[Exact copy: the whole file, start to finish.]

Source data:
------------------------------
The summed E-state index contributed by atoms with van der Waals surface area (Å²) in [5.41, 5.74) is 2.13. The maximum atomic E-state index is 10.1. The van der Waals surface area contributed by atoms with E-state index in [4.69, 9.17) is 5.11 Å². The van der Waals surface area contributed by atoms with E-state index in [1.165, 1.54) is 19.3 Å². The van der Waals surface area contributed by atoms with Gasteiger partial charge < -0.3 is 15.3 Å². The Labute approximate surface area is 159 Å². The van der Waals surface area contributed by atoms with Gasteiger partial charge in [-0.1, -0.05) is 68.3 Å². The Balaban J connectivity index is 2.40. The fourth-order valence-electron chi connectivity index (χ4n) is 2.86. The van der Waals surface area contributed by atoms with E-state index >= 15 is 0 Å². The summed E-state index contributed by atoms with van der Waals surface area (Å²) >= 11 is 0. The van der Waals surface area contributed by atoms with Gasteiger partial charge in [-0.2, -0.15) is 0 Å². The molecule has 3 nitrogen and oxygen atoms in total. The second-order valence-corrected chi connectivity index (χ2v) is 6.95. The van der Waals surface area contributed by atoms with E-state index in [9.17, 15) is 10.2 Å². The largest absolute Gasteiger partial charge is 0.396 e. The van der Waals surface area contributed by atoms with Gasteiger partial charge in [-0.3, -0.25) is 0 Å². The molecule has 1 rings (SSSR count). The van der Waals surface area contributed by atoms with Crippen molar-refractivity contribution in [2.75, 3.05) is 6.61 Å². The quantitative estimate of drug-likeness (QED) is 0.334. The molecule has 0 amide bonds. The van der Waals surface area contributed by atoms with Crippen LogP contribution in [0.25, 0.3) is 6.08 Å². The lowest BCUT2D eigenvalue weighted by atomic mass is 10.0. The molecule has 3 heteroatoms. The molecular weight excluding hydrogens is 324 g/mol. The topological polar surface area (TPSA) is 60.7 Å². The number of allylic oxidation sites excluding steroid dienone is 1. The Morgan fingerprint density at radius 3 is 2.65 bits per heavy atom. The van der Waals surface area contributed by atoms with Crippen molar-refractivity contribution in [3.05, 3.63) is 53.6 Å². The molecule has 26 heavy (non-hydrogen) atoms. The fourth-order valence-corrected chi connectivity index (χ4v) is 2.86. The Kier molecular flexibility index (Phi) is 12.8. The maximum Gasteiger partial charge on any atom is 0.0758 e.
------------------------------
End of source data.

The summed E-state index contributed by atoms with van der Waals surface area (Å²) in [5.41, 5.74) is 2.13. The maximum atomic E-state index is 10.1. The van der Waals surface area contributed by atoms with E-state index in [4.69, 9.17) is 5.11 Å². The van der Waals surface area contributed by atoms with E-state index in [1.165, 1.54) is 19.3 Å². The van der Waals surface area contributed by atoms with Gasteiger partial charge < -0.3 is 15.3 Å². The Labute approximate surface area is 159 Å². The van der Waals surface area contributed by atoms with Gasteiger partial charge in [-0.1, -0.05) is 68.3 Å². The Balaban J connectivity index is 2.40. The fourth-order valence-electron chi connectivity index (χ4n) is 2.86. The van der Waals surface area contributed by atoms with E-state index >= 15 is 0 Å². The summed E-state index contributed by atoms with van der Waals surface area (Å²) >= 11 is 0. The van der Waals surface area contributed by atoms with Gasteiger partial charge in [-0.2, -0.15) is 0 Å². The molecule has 3 nitrogen and oxygen atoms in total. The second-order valence-corrected chi connectivity index (χ2v) is 6.95. The van der Waals surface area contributed by atoms with E-state index in [9.17, 15) is 10.2 Å². The largest absolute Gasteiger partial charge is 0.396 e. The van der Waals surface area contributed by atoms with Gasteiger partial charge in [-0.3, -0.25) is 0 Å². The molecule has 1 rings (SSSR count). The van der Waals surface area contributed by atoms with Crippen molar-refractivity contribution in [2.75, 3.05) is 6.61 Å². The quantitative estimate of drug-likeness (QED) is 0.334. The molecule has 0 amide bonds. The van der Waals surface area contributed by atoms with Crippen LogP contribution in [0.25, 0.3) is 6.08 Å². The lowest BCUT2D eigenvalue weighted by atomic mass is 10.0. The molecule has 3 heteroatoms. The molecular weight excluding hydrogens is 324 g/mol. The topological polar surface area (TPSA) is 60.7 Å². The number of allylic oxidation sites excluding steroid dienone is 1. The Morgan fingerprint density at radius 3 is 2.65 bits per heavy atom. The van der Waals surface area contributed by atoms with Crippen molar-refractivity contribution in [3.05, 3.63) is 53.6 Å². The molecule has 26 heavy (non-hydrogen) atoms. The fourth-order valence-corrected chi connectivity index (χ4v) is 2.86. The Kier molecular flexibility index (Phi) is 12.8. The maximum Gasteiger partial charge on any atom is 0.0758 e.